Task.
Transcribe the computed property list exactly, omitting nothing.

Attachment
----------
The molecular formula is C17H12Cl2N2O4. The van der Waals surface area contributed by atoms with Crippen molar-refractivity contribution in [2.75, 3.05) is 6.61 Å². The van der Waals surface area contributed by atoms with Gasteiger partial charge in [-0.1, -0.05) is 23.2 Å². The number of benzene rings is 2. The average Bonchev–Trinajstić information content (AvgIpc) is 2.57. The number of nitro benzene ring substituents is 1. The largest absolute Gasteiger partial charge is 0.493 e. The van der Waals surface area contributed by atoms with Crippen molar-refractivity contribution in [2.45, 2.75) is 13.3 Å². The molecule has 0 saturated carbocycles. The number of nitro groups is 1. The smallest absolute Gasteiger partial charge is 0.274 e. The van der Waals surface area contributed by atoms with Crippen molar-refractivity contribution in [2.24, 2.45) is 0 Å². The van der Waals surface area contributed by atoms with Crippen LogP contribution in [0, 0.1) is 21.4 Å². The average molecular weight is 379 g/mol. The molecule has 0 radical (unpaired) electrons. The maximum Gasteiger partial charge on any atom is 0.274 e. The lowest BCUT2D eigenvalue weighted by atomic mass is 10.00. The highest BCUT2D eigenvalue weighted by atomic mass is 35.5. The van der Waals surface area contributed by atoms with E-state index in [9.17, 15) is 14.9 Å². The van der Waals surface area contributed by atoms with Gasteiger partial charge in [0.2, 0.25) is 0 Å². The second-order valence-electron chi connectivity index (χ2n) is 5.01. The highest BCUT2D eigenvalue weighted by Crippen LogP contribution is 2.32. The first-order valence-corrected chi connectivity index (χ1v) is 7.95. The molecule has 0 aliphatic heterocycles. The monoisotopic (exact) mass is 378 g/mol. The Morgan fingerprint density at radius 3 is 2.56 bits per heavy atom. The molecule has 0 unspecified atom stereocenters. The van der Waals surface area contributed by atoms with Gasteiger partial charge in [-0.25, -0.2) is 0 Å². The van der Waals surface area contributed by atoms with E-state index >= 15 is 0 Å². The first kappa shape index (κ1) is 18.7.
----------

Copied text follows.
The molecular formula is C17H12Cl2N2O4. The van der Waals surface area contributed by atoms with Crippen molar-refractivity contribution in [2.75, 3.05) is 6.61 Å². The van der Waals surface area contributed by atoms with Gasteiger partial charge in [-0.1, -0.05) is 23.2 Å². The number of benzene rings is 2. The average Bonchev–Trinajstić information content (AvgIpc) is 2.57. The number of nitro benzene ring substituents is 1. The largest absolute Gasteiger partial charge is 0.493 e. The van der Waals surface area contributed by atoms with Crippen molar-refractivity contribution in [2.45, 2.75) is 13.3 Å². The molecule has 0 saturated carbocycles. The number of nitro groups is 1. The smallest absolute Gasteiger partial charge is 0.274 e. The van der Waals surface area contributed by atoms with Crippen molar-refractivity contribution in [2.24, 2.45) is 0 Å². The van der Waals surface area contributed by atoms with Crippen LogP contribution in [0, 0.1) is 21.4 Å². The average molecular weight is 379 g/mol. The molecule has 0 radical (unpaired) electrons. The maximum Gasteiger partial charge on any atom is 0.274 e. The lowest BCUT2D eigenvalue weighted by atomic mass is 10.00. The highest BCUT2D eigenvalue weighted by atomic mass is 35.5. The van der Waals surface area contributed by atoms with E-state index in [9.17, 15) is 14.9 Å². The van der Waals surface area contributed by atoms with Gasteiger partial charge in [0.2, 0.25) is 0 Å². The second-order valence-electron chi connectivity index (χ2n) is 5.01. The highest BCUT2D eigenvalue weighted by Crippen LogP contribution is 2.32. The first-order valence-corrected chi connectivity index (χ1v) is 7.95. The molecule has 0 aliphatic heterocycles. The monoisotopic (exact) mass is 378 g/mol. The Morgan fingerprint density at radius 3 is 2.56 bits per heavy atom. The molecule has 0 unspecified atom stereocenters. The van der Waals surface area contributed by atoms with Gasteiger partial charge in [-0.25, -0.2) is 0 Å². The van der Waals surface area contributed by atoms with E-state index >= 15 is 0 Å². The first kappa shape index (κ1) is 18.7.